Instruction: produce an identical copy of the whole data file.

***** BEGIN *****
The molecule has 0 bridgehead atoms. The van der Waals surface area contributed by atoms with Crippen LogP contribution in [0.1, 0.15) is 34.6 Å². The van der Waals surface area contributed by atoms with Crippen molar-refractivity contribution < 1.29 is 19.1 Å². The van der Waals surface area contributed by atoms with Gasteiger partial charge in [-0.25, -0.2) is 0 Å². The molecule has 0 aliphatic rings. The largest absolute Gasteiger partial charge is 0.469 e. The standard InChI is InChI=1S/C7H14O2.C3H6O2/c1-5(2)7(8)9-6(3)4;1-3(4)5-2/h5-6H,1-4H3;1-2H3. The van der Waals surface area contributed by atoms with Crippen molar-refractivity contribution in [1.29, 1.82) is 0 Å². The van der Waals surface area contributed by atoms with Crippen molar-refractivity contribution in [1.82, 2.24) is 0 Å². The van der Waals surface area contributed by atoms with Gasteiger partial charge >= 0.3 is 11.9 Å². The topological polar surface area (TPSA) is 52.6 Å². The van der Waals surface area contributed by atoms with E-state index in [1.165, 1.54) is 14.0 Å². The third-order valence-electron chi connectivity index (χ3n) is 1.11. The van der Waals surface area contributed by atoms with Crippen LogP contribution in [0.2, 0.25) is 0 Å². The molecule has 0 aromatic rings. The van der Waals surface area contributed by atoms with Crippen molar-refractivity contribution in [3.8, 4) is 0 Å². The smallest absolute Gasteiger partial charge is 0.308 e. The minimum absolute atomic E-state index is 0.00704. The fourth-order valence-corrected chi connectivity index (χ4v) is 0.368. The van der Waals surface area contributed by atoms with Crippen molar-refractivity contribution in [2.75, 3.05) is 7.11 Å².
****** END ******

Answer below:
The molecule has 0 bridgehead atoms. The van der Waals surface area contributed by atoms with Crippen LogP contribution in [0.1, 0.15) is 34.6 Å². The van der Waals surface area contributed by atoms with Crippen molar-refractivity contribution < 1.29 is 19.1 Å². The van der Waals surface area contributed by atoms with Gasteiger partial charge in [-0.25, -0.2) is 0 Å². The molecule has 0 aliphatic rings. The largest absolute Gasteiger partial charge is 0.469 e. The standard InChI is InChI=1S/C7H14O2.C3H6O2/c1-5(2)7(8)9-6(3)4;1-3(4)5-2/h5-6H,1-4H3;1-2H3. The van der Waals surface area contributed by atoms with Crippen molar-refractivity contribution in [1.29, 1.82) is 0 Å². The van der Waals surface area contributed by atoms with Crippen molar-refractivity contribution in [1.82, 2.24) is 0 Å². The van der Waals surface area contributed by atoms with Gasteiger partial charge >= 0.3 is 11.9 Å². The topological polar surface area (TPSA) is 52.6 Å². The van der Waals surface area contributed by atoms with E-state index in [1.165, 1.54) is 14.0 Å². The third-order valence-electron chi connectivity index (χ3n) is 1.11. The van der Waals surface area contributed by atoms with Crippen LogP contribution in [0.2, 0.25) is 0 Å². The molecule has 0 aromatic rings. The van der Waals surface area contributed by atoms with Crippen molar-refractivity contribution in [3.8, 4) is 0 Å². The smallest absolute Gasteiger partial charge is 0.308 e. The minimum absolute atomic E-state index is 0.00704. The fourth-order valence-corrected chi connectivity index (χ4v) is 0.368. The van der Waals surface area contributed by atoms with Crippen molar-refractivity contribution in [2.75, 3.05) is 7.11 Å².